It’s been a long time since I did a Textile on Thursday post, and I thought it was high time I resurrected the practice and showed you a few bits more from my collection (also, you are probably well tired of posts about paniers and want something different!).
This item began with a totally unexpected parcel, and what may be my favourite-ever opening paragraph to a letter:
You know when you inherit a period piece of clothing and don’t know what to do with it? And then you recall you have a pal who is a fashion historian? Exactly.”
It was from the wonderful Theresa, model and friend.
She went on to explain that the dress had belonged to her aunt’s husband’s family in Winnebago County, Illinois. She had no personal connection to it, could I do something with it?
For a few months my ‘something’ was just hoarding it and petting it and drooling over how pretty it is, but now it’s time to share it, and someday soon it will be time to re-create it (I even have the fabric).
The dress is of white cotton muslin, with a cotton net bodice lining. Based on the construction, materials used, and overall silhouette, I date it to between 1914-1916. It still has elements of earlier Edwardian fashion, but the skirt is becoming fuller, and is only calf-length, and the rigid body shaping is giving way to the looser ’20s silhouette.
It’s a true size 8-10, with a slight pigeon breast front, and a slightly higher than natural waistline.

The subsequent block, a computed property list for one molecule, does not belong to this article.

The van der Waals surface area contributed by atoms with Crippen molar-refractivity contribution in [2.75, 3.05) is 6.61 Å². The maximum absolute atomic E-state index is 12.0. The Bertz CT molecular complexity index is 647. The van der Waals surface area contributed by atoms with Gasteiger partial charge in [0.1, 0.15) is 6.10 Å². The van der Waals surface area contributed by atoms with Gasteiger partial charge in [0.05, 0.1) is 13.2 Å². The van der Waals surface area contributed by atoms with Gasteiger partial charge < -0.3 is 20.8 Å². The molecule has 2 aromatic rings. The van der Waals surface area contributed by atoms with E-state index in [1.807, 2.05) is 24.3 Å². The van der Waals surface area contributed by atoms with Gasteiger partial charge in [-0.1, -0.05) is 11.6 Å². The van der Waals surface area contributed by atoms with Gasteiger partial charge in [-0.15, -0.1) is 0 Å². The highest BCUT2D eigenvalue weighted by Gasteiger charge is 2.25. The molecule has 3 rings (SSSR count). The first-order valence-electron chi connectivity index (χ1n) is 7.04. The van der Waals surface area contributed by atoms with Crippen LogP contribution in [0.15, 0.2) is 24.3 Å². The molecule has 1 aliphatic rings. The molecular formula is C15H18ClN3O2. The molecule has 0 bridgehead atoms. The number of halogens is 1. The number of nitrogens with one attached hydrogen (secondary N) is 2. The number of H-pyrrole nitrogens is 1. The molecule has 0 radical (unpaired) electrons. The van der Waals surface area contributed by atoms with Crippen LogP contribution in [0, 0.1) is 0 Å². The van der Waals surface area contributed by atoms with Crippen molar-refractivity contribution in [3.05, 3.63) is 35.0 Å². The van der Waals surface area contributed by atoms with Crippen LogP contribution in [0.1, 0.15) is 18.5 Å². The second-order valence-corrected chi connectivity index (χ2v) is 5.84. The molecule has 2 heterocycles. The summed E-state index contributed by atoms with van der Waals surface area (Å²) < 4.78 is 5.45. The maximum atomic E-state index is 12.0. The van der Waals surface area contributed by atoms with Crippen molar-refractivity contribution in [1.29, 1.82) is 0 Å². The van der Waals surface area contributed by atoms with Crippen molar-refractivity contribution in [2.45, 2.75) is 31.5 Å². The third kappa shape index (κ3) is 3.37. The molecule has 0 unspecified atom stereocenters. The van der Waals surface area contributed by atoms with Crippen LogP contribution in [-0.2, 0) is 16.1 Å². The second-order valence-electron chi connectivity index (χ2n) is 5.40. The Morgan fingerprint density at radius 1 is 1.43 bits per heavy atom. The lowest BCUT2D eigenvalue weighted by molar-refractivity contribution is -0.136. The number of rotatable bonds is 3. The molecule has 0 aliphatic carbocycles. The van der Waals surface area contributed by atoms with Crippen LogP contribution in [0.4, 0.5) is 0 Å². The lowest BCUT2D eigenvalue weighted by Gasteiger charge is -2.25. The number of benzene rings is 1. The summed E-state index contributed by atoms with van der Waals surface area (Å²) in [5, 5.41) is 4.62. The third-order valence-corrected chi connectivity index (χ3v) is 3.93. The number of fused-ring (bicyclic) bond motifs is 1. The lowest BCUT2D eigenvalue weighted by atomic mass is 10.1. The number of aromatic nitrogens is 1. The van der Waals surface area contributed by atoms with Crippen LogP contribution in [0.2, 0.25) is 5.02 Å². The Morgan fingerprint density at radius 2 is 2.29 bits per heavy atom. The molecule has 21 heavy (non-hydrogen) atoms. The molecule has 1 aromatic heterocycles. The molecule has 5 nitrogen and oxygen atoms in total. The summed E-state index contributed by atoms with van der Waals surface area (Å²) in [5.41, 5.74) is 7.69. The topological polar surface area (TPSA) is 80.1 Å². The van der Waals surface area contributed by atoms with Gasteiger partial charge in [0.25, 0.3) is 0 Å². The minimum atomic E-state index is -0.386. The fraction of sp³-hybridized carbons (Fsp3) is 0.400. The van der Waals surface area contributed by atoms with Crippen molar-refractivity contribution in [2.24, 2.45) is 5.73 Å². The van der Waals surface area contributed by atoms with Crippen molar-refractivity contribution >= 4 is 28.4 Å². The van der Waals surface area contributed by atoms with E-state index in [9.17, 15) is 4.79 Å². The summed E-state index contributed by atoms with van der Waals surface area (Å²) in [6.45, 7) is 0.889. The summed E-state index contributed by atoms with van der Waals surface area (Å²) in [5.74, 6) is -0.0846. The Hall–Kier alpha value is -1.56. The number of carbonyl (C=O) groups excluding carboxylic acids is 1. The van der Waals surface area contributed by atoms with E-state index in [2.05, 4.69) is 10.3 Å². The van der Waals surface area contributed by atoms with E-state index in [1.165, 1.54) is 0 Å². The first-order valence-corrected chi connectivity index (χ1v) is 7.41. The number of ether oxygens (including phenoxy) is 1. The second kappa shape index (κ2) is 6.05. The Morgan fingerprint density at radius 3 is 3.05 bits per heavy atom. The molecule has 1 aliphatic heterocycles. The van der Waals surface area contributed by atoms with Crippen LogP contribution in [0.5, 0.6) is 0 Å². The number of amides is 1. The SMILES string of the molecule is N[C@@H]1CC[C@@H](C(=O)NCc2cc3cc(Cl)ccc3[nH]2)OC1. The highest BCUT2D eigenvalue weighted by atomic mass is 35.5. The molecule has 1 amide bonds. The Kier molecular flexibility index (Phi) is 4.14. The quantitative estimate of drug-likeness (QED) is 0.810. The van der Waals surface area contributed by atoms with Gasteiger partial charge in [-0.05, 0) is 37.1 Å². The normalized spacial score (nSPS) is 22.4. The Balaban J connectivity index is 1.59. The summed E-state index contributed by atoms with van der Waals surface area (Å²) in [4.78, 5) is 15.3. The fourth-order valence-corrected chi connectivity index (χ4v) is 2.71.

Theresa suggested that the dress may have been a graduation frock, as it is similar in style to photographs of her family in graduation gowns at the same era and in the same part of the country. I agree that that is a distinct possibility – there is something very youthful about the dress, and the size and shaping hint at a young, teenage figure.
One of the most interesting aspects of the dress is the intriguing triangle shaped sleeves, with their narrow forearms, and shaped uppers decorated with beautiful wrapped-thread bobbles.
The other noteworthy feature is the beautiful soutache-work trim on the yoke, waist and skirt above the ornamental grow-pleats.
The skirt ornamentation echoes the Greek Key / meaner motif, while the more elaborate bodice decoration is reminiscent of Eastern European designs, and foreshadows the ’20s fashion for Orientalism.
I particularly love that the designs on the centre-front and back sash pieces aren’t symmetrical. It’s very subtle, but clever and unexpected.
The soutache trim is also made of cotton, and was machine sewn on – clearly the work of a very patient and skilled seamstress. I’m going to need a lot of practice and freehand machine sewing before I can have any hope of recreating this work!
The back of the dress is almost identical to the front, but without the pigeon breast effect. The back is above, the front below.
The dress fastens on the proper left side with a series of hooks and snaps (domes), which are partly concealed by the sash which wraps from front to back and then hooks on at the back.
The hooks and domes continue all the way to the neckline under the decorative yoke, facilitating dressing over an elaborate full hairstyle, or up and over a petticoat.
The dress would have been worn over a white cotton dress-petticoat, as it is too sheer to be worn without one. If it was (as we suspect) worn by a teenage girl, it probably would have been worn without a corset.
While the dress is essentially unlined, and would have needed petticoats underneath for modesty, the bodice has a full underlayer of cotton netting (now slightly damaged), which provides support and structure. It helps to create the pigeon breast shape, and also gives enough substance to hold up the elaborate soutached yoke.
The whole dress is a beautiful example of later ‘teens fashion, and the transition from Edwardian fuss to ’20s simplicity.
(also, seriously, I have the best friends ever).